Americans' access to Premier League trumps Brits'

Martin Rogers
Yahoo! Sports

If you're a fan of Premier League soccer, you have a better chance of seeing your game of choice here in America than you would … in England.

For the first time, every single one of the Premier League's 380 games will be available live to the U.S. audience, via NBC and its fledgling sports network, while certain games cannot be seen on television in the United Kingdom.

This reality has left many English fans distinctly unimpressed and pushing for change, while for the long-suffering U.S. soccer community it represents the final step in a transformation from the dark old days of virtually zero coverage.

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It wasn't so long ago that American soccer fans had to conduct frustrating searches for box scores in the fine print of newspapers to find out what was going on in big leagues such as England, Spain and Italy, plus an occasional treat of delayed highlights from random European games.

"When I was in college in the 1980s I would go to the library once a week and catch up on the soccer reports in the London Times," said Nick Green, soccer columnist and blogger for the L.A. Daily News. "There was virtually no television coverage of it whatsoever so that was what you had to do. It started to change when Fox Soccer World arrived in the late '90s and since then it has just taken off."

The blanket coverage in the United States comes as a result of a three-year, $250 million deal brokered between the PL and NBC, which will split games between the new NBC Sports Network and its online platform.

Both the size of the investment and the depth of the coverage have raised eyebrows, both stateside and even in the UK, where fans have been made well aware that the NBC package offers more choice than anything they are able to purchase.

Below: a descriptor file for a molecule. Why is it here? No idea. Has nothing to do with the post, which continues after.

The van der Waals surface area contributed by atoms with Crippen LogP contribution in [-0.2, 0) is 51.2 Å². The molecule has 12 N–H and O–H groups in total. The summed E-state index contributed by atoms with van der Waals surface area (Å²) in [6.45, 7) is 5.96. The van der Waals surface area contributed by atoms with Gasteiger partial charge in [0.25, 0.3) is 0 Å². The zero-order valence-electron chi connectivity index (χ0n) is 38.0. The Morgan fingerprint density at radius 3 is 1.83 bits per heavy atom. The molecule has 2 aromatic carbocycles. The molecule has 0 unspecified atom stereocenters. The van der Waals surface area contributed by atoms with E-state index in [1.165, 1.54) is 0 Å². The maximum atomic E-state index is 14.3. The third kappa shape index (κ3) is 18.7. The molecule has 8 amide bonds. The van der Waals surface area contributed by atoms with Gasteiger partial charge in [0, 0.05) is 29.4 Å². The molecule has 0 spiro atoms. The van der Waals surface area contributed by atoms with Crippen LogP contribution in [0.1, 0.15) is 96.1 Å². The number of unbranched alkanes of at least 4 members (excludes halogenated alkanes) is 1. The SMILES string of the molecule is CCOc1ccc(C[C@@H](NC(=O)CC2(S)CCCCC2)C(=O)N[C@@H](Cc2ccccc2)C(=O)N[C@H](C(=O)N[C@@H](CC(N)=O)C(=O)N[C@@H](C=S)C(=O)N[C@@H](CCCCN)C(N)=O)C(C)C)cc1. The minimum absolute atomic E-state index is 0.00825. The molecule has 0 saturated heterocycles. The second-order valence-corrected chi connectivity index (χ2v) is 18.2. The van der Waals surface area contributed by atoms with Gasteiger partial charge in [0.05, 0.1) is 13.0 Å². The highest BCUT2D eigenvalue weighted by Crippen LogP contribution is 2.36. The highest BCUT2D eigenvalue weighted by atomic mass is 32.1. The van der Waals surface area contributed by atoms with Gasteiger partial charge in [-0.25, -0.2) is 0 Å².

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Blackout restrictions impact certain games in the UK, primarily those kicking off at the traditional start time of 3 p.m. local time (10 a.m. ET) and even those that are covered require a complex combination of television packages to see.

"The concept that [English] people won't go to matches if they are televised at those times is out of date now," said London-based Liverpool supporter Chris Prodromou. "It is time we had the same options as people in other countries, especially as most games involving the big teams are sold out anyway."

In England, 116 games are shown on Sky Sports, plus 38 more on BT Sport, with each service requiring a separate subscription or a specific Internet package. Many Internet-savvy fans have resorted to tapping into illegal streams from foreign broadcasters, according to Charlie Wyett, football correspondent for The Sun newspaper.

"People have grasped the fact that these other games are now available if you know where to look," Wyett said. "But television rights continue to be a big issue over here and big revenue too."

Lucrative rights packages such as these are part of why the PL is so flush with money and why heavyweight investment groups, many from the U.S., have so eagerly bought into English soccer.

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NBC sees the PL as an ideal platform upon which to build the brand of its new sports network. The key question will surround the extent of the American appetite for the product.

Even non-soccer fans can be persuaded to take a look at a contest like Manchester United vs. Chelsea – one of the most mouth-watering matchups of the early season on August 26. But will there be much demand for Stoke vs. Hull or Cardiff vs. Sunderland, even among the hardcore fans?

Time will tell, but NBC's investment can only be seen as a positive for the game and a sign that at least one check-wielding American network believes strongly in soccer's future.


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